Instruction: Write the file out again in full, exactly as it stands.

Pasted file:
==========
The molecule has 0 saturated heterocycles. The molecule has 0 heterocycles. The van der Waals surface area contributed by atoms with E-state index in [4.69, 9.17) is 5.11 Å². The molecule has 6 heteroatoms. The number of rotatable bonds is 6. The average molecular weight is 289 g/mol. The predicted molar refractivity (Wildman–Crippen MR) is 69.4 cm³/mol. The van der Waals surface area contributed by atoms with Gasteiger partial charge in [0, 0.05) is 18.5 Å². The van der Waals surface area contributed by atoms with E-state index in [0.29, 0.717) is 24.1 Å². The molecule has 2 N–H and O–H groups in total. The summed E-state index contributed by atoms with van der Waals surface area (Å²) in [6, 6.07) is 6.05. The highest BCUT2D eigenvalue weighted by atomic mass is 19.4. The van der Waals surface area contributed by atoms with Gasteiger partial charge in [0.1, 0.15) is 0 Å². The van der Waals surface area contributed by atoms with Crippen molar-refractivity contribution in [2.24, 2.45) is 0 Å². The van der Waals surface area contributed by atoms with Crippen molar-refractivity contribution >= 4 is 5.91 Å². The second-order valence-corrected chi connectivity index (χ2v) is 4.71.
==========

The molecule has 0 saturated heterocycles. The molecule has 0 heterocycles. The van der Waals surface area contributed by atoms with E-state index in [4.69, 9.17) is 5.11 Å². The molecule has 6 heteroatoms. The number of rotatable bonds is 6. The average molecular weight is 289 g/mol. The predicted molar refractivity (Wildman–Crippen MR) is 69.4 cm³/mol. The van der Waals surface area contributed by atoms with Gasteiger partial charge in [0, 0.05) is 18.5 Å². The van der Waals surface area contributed by atoms with E-state index in [0.29, 0.717) is 24.1 Å². The molecule has 2 N–H and O–H groups in total. The summed E-state index contributed by atoms with van der Waals surface area (Å²) in [6, 6.07) is 6.05. The highest BCUT2D eigenvalue weighted by atomic mass is 19.4. The van der Waals surface area contributed by atoms with Gasteiger partial charge in [0.1, 0.15) is 0 Å². The van der Waals surface area contributed by atoms with Crippen molar-refractivity contribution in [2.24, 2.45) is 0 Å². The van der Waals surface area contributed by atoms with Crippen molar-refractivity contribution >= 4 is 5.91 Å². The second-order valence-corrected chi connectivity index (χ2v) is 4.71.